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Federal Reserve to Begin Action on Climate in 2023

Join FDIC and OCC Climate Guidance

WASHINGTON, D.C. — In his first public speech as Vice-chair for Supervision at the Federal Reserve Board of Governors, Michael Barr today announced that the Federal Reserve would take its first steps to require financial institutions to assess  how their long-term financial position could be impacted by the physical harms of climate change and the economic transformation caused by the zero-emissions energy transition.

Further, Barr confirmed that the Federal Reserve would join the Principles for Climate Risk Management for Large Banks, issued in draft form by the Federal Deposit Insurance Corporation and the Office of the Comptroller of the Currency. 

In response to today’s announcement, David Arkush, managing director of Public Citizen’s climate program, issued the following statement:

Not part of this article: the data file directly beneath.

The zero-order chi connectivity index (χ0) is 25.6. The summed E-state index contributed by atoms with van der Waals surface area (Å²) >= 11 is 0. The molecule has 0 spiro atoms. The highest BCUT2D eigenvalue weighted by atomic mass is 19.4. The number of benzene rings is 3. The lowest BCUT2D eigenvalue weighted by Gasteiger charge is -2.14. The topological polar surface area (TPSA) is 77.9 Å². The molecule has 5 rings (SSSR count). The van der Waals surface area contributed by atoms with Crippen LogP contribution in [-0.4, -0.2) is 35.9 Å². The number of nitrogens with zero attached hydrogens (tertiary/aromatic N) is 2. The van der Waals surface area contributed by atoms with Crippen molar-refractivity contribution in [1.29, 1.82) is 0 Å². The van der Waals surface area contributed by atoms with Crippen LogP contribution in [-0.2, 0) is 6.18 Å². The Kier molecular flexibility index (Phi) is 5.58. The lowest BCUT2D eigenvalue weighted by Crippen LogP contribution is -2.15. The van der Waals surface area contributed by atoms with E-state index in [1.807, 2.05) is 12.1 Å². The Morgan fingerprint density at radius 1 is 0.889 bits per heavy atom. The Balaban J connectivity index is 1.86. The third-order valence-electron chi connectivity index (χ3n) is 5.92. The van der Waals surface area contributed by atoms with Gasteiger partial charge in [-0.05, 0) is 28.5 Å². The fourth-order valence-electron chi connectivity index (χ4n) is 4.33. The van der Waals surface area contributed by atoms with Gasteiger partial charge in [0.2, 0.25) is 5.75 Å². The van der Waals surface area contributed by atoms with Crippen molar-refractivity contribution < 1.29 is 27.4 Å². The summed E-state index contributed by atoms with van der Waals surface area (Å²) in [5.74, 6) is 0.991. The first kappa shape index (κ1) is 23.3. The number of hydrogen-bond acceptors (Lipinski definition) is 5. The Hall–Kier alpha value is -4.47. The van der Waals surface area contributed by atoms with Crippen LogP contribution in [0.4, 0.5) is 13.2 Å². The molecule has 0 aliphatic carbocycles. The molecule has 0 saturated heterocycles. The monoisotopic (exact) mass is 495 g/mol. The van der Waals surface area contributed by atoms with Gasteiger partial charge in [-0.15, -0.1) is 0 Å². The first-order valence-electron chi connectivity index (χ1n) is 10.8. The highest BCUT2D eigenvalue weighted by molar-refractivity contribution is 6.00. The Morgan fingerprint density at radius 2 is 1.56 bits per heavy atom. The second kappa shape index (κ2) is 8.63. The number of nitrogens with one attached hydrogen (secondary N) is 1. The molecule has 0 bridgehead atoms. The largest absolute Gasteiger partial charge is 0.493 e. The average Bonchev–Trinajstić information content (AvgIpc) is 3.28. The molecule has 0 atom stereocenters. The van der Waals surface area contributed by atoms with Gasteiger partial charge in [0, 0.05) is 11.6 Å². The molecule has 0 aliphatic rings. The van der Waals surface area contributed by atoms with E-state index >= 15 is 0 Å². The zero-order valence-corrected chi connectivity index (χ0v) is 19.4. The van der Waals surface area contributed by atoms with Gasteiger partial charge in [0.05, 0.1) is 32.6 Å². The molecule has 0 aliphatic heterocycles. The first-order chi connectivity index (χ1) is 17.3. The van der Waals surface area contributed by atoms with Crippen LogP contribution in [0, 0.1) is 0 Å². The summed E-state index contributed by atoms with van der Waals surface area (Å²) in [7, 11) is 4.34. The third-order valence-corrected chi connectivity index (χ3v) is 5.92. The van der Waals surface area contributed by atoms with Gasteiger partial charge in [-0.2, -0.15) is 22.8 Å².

“Barr’s remarks are welcome, and the actions he describes are long overdue. Climate impacts are already affecting the economy, financial institutions, and the financial system, and we know they will worsen rapidly. Big banks must explain how they are preparing.

“Financial institutions need to show that they are planning for the clean-energy transition—and participating in it at a pace that matches science-based targets, which governments in the U.S. and abroad are increasingly pursuing. Most big U.S. banks say they are committed to “net zero by 2050,” yet they continue to lead the world in financing a system based on fossil fuels. 

“Recently enacted policies like those in the Inflation Reduction Act and in the state of California will propel the clean-energy transition faster than was expected just a couple of months ago. That means big banks that are still financing fossil fuels are at even greater risk of those assets being stranded and their loans going unpaid. The Fed needs to rein in their recklessness.”

For more information: read Looking Over the Horizon: The Case for Prioritizing Climate-Related Risk Supervision of Banks